In another wide-ranging letter, this one to Vogell herself — the last correspondence in several months of sporadic communication — Whitford-Narine refutes each issue in detail, pointing out the flaws in her reporting, which come either through neglect or willful ignorance. This letter to Vogell was accompanied by 80 pages of documentation addressing each issue.

“I am now concerned that your approach and tactics are designed to suggest that at‐risk students are being transferred to our schools against their will,” she writes, “that students are being referred by the school district to avoid accountability; that we are not a quality program; that our schools are losing too many students to Adult Education; and that our schools are not held accountable for their performance.”

First, despite Vogell’s implication, enrollment in Sunshine is entirely voluntary, requiring the signed consent of a parent or guardian for minor students, and the signature of a student over age 18.

Feedback from 10 students interviewed by Vogell shows several factual inaccuracies, including one where the reporter cites a student by which no record exists showing neither enrollment nor attendance.

Another student described Vogell “[approaching] him at a bus stop on his way home from school,” and like the conversations with others, “it became clear that she was not wanting to hear about anything positive.” This was despite the student saying he was “doing great” at Sunshine, as his reading levels and comprehension gained dramatically.

Yet another student praised the staff, who had guided him to improve one grade level in reading and two levels in math, giving him a renewed enthusiasm for graduation.

As to his encounter with Vogell: “I did not like talking to her. It was clear that she wanted to focus on a bad story. She texted me, and I did not call her back.”

“How are the teachers here,” she asked the same boy in a distinctly negative way. “Are they bad?”

It was apparent those questions were worded to elicit the desired response, not for learning the truth behind ALS, Sunshine and its mission.

Whitford-Narine’s letter also takes particular exception to Vogell’s assumption that ALS is accepting students from Orange County public schools as a way of influencing the District’s graduation rates and also providing limited availability to advanced courses and extracurricular activities.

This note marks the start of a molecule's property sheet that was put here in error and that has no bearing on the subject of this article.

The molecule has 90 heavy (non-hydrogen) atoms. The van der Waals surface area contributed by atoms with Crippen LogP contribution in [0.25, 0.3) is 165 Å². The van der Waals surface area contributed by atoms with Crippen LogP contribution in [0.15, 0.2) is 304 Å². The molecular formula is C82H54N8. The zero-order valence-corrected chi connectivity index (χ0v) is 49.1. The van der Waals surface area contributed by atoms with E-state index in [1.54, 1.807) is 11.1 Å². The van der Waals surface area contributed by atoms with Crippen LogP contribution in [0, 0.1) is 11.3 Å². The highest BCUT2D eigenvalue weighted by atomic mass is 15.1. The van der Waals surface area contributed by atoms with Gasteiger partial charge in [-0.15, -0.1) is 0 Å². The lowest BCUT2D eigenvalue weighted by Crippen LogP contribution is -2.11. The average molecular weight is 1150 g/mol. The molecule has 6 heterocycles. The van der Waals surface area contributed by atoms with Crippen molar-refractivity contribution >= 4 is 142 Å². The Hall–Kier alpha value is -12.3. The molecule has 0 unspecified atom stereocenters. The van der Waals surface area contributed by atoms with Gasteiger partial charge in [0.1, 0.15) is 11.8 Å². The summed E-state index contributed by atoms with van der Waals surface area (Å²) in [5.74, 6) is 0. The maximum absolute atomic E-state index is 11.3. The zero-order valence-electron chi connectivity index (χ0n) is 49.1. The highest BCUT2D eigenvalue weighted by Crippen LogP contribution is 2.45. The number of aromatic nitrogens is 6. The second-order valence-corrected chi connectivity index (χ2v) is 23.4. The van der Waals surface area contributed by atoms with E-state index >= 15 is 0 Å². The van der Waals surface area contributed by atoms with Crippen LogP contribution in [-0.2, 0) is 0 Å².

“This is wrong,” she says.

Florida’s graduation rate formula does not allow Districts to remove students from graduation rate calculations, just because they have transferred to alternative charter schools. As such, there is no benefit to the School District beyond giving these students a different opportunity so not to lose them.

Vogell seeks to attack Sunshine’s number of students who withdraw to pursue a GED by continually ignoring the fact that Public schools have tried for decades to find ways to get these at-risk, older students into a program that they can stick to through graduation.

By the time these students reach schools like Sunshine, they are often more than two years over-age, have been held back multiple times, skipping from school to school. As many as 30 percent of these students are considered “mobile” — looking for the easiest and quickest path out of school — which is understandable since many of them are between ages 19 and 21, and still have not graduated.

Since schools like Sunshine are graduating these troubled schoolchildren — who arrive already so far behind — as well as showing significant math and reading growth, it strongly suggests they are truly the effective options that Districts seek, and are what Sunshine and similar programs are working hard to accomplish.

Whitford-Narine reports that for ALS schools in Orange County, 63 percent of their students in their reading remediation program improved last year by a minimum two full grade skill levels and 50 percent of them increased by more than three grade skill levels.

ALS students also show a 63 percent increase in rates of credit earning as compared to what these same students were achieving in their earlier high school environment.

And with a significant focus on addressing the student’s social service needs, the schools reported 66 percent of their students having taken advantage of individual and family support services offered right on their campuses.

Also, not only are ALS schools fully accredited by the Southern Association of Colleges and Schools (SACS‐ CASI), but Whitford-Narine points out that students are welcome to participate in traditional extracurricular activities — even allowing students an opportunity to attend their school’s prom.

As for the overall direction of the ProPublica piece, it misses the one simple premise behind ALS and Sunshine (as is with most charter schools): giving students who face academic failure the individual, expert and specialized attention they need, so they can actually succeed.

Quality education for students is, and always will be, the real agenda. The reality of ALS bears that out, despite whatever inaccurate narrative Vogell and ProPublica seek to promote.

Kathy Castor calls some of Donald Trump’s actions ‘beneath the dignity of the office’

It’s less than a month into Donald Trump’s presidency, but Congresswoman Kathy Castor is not impressed so far, describing some of his actions and demeanor “beneath the dignity of the office.”

“President Trump is simply unprecedented,” the Tampa Democrat said to reporters following a news conference held at the USF College of Nursing George & Marian Miller Center for Virtual Learning. “His actions and demeanor are really beneath the dignity of the office. And I worry about young people and kids seeing that as an example of their president and Commander in Chief. Hopefully he’ll rein that in.”